I'm starting to think that France doesn't actually exist, or if it does then it's nothing but a black hole that needs to be navigated as quickly as possible.
The whole road trip concept as related to Formula One activity was a great idea at first, but if I have to keep driving through France I think I'll tire of it pretty sharpish. Of course, any drive from Italy to Spain is going to require driving through France, which is unfortunate. I'd certainly support any moves the Italian and Spanish governments made to build a giant bridge between their countries just to avoid having to return to France. Although when I say support I don't mean I'd vote for it, because I can't, but I'd say nice things about the idea at the very least.
Whenever I've been to France this year it's been dark, and it's really making me wonder if the whole country isn't just a bad dream I'm having. I went to the Toyota launch with la redattrice a couple of days after moving to Italy, and with it being at the Paul Ricard circuit, we were pretty excited about it - south of France, good food, good wine, rolling countryside, Formula One cars. That's a great combination in anyone's language, and it beats unpacking.
Not that I've received my belongings yet, thanks to the vagaries of Italian customs, but I'm complaining about France at the moment so I'll leave that for another time.
So we thought this was a brilliant idea - drive up there in the afternoon, arrive and find some charming little hotel, then find a little Michelin 3 star restaurant and gorge ourselves silly. Hell, I'd have made do with 2 stars at a push.
The reality was slightly different.
So admittedly we got a little lost, but it was no more than an extra 100kms or so on the trip, and we did arrive slightly later than planned. Even so, it was still about 9:30 pm when we arrived in Toulon, only to find the town had shut about 50 years before we got there. The only hotel we could find was some rat trap on the main road (in fact I think part of our room sloped out over it, although I'm sure that wasn't in the original architectural plan), and the only restaurant open was some local place called McDonalds (which doesn't seem like a French name to me, but to their credit they did make some fresh French fries for us).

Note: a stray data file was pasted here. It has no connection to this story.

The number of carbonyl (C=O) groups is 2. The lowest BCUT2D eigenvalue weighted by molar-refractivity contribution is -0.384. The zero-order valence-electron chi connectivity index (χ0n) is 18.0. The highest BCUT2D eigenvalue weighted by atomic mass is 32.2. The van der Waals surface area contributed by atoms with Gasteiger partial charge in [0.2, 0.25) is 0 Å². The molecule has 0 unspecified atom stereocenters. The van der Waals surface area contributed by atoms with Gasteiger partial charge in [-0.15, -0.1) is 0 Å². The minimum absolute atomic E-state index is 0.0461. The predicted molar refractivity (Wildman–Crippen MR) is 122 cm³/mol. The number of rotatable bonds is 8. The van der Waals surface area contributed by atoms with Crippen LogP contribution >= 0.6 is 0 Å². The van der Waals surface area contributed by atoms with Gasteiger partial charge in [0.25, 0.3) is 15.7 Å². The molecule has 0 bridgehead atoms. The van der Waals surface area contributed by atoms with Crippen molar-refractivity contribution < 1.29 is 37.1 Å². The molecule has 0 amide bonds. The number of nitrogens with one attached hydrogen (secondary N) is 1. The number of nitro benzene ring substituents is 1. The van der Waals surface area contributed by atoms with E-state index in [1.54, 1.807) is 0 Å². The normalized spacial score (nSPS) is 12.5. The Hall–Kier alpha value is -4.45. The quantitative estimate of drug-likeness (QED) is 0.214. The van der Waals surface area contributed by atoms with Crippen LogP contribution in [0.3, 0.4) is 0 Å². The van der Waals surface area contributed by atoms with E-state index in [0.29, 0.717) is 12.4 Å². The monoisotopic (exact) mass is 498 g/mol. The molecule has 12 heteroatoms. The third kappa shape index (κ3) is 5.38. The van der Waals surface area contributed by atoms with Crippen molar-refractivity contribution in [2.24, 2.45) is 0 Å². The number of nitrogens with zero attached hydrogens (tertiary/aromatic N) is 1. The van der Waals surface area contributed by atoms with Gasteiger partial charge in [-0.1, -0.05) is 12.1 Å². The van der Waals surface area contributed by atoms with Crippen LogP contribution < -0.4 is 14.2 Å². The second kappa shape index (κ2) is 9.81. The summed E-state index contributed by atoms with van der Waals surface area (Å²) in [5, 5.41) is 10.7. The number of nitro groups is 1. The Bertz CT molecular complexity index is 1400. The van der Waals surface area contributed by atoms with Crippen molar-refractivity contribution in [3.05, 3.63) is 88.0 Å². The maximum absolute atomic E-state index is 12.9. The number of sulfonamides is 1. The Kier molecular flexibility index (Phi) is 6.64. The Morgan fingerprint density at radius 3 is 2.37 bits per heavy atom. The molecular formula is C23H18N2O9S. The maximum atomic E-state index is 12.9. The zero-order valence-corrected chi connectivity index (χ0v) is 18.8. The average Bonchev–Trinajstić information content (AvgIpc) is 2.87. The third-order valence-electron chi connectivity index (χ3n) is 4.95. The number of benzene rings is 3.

And then it rained all day at the launch, and the sky was almost dark enough to call it night - so dark in fact that for the first time ever I wondered if an F1 car could be fitted with headlights. I suspect they might not be overly aerodynamically efficient, but I'm sure Adrian Newey could come up with something.
Given all of the above I had some trepidation about driving to Spain, seeing as this meant we would be driving through France again. But we discussed the matter in great depth (LR: we're driving to Barcelona. Me: okay), went out to the airport again to get the rental car (don't ask), picked out my least offensive music CDs and hit the road.
I'm starting to realise why Italian road signs say Ventimiglia rather than France on them - it's the last town before France, and it's more polite than a sign saying abandon hope all who enter here.
We drove all night after la redattrice finished preparing the weekly magazine issue, and we made a point of stopping at the last Autogrill before the border so as to minimise contact with the French. Because the problem with people in France is that they want to speak French, and although I speak a little it's tricky - living in Italy means my default non-English reply will be Italian, which tends to confuse people.
But I'm reasonably sure that I'm not the first non-French driver on their roads, and I would have thought that it was fairly easy to tell that I would want 30 euros of fuel for a Fiat Punto rather than 300. And while I'm talking about France, anyone who thinks that the French have good coffee clearly hasn't stopped at any service station along the A8 and A9. Oh, and Italy and Spain make you pay once for all use of their autostradas, whereas the French seem to have a tollbooth every mile or so, seemingly just to correct me when I say buonanotte instead of bon soir. It really can't reflect well on a country if Italy or Spain are more organized than it.